It's Always Darkest Right Before Pitch-Black


#1

It's Wednesday and that means Waypoints, where the site's staff and friends will bring something to share with each other and with you: a TV show, art exhibit, movie, album, or other thing from the universe of pop culture. to discuss, dissect, and enjoy.


This is a companion discussion topic for the original entry at https://waypoint.vice.com/en_us/article/negk9m/its-always-darkest-right-before-pitch-black

#2

I can see where Danielle is coming from. That fishing scene in the quiet place definitely uses the tired thing of dad taking son out and leaving daughter behind. Though to me it seemed like the reason the dad in this movie did it was mainly because he was terrified of taking her out due to the risk that her disability creates. The dad is portrayed throughout the film as being very cognizant of how she can’t tell when she is making loud noises and how risky it is for her and the family when she is out there.

That being said, it would have been nice for him to also realize that his caution was having a very negative effect on his daughter and that asking her to stay was the wrong decision to make.


#3

What’s funny is that when watching the film, I read it as a criticism of the dad for perpetuating tired gender stereotypes even after the “fall”. I felt like it was presented as him being overprotective of his daughter and that it was meant to be read as a character flaw.


#4

I just love the detail that Mark Zuckerberg is obsessed with Augustus. If I were writing him as a character I would think-twice about that detail because it would seem too on the nose. He’s like Ozymandias in the Watchmen comics, and just as arrogant.

I like how of all the figures Zuckerberg could choose between like Napoleon or Alexander the Great or whatever, he picks Augustus. Augustus who is notoriously mocked by historians for being sickly as a child and more conceiving than traditionally militarily strong. (Gibbon just outright calls him “cowardly”.) Plus there are all sorts of juicy sexual details like rumors that his wife Livia never allowed him to sleep with her, and his inability to control his daughter’s sexuality - a lot of running themes of immasculinity here.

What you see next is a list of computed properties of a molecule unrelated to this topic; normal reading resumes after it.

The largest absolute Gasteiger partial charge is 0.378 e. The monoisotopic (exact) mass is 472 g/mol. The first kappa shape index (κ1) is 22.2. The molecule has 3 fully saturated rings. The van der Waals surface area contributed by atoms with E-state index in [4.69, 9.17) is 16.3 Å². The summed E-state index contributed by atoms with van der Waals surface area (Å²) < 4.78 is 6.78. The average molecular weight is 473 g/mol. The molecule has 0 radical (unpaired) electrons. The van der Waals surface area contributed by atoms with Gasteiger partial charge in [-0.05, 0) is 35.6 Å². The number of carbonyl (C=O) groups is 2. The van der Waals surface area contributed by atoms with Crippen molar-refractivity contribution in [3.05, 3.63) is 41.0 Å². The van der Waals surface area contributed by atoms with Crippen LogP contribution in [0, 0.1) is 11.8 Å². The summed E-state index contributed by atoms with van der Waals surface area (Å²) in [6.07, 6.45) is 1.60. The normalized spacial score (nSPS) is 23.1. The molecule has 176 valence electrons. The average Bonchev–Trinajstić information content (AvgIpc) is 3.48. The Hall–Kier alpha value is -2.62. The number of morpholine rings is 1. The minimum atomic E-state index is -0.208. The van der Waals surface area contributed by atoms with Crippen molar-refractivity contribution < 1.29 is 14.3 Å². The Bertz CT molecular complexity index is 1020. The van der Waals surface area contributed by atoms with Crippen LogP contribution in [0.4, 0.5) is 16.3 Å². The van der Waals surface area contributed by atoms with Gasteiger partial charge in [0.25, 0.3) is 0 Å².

Zuckerberg basically picked a Nerd Emperor. Somebody that everybody counted out or thought they could control and instead conquered “the world” (>_>).


#5

Same. And him sacrificing himself at the end could be viewed as emblematic him accepting that he can’t be there to protect her anymore. (Though in actuality it was probably the only thing he thought he could do.) Like if he had figured out some way to save the day and survive then the movie would not be able to have been interpreted as having that criticism.


#6

I’m surprised no one mentioned the ending, which was really shitty (and kind of ruined an otherwise OK movie) but had me dying laughing in the theatre. Or the fact they practically copy and pasted the Clicker sound effect from The Last of Us.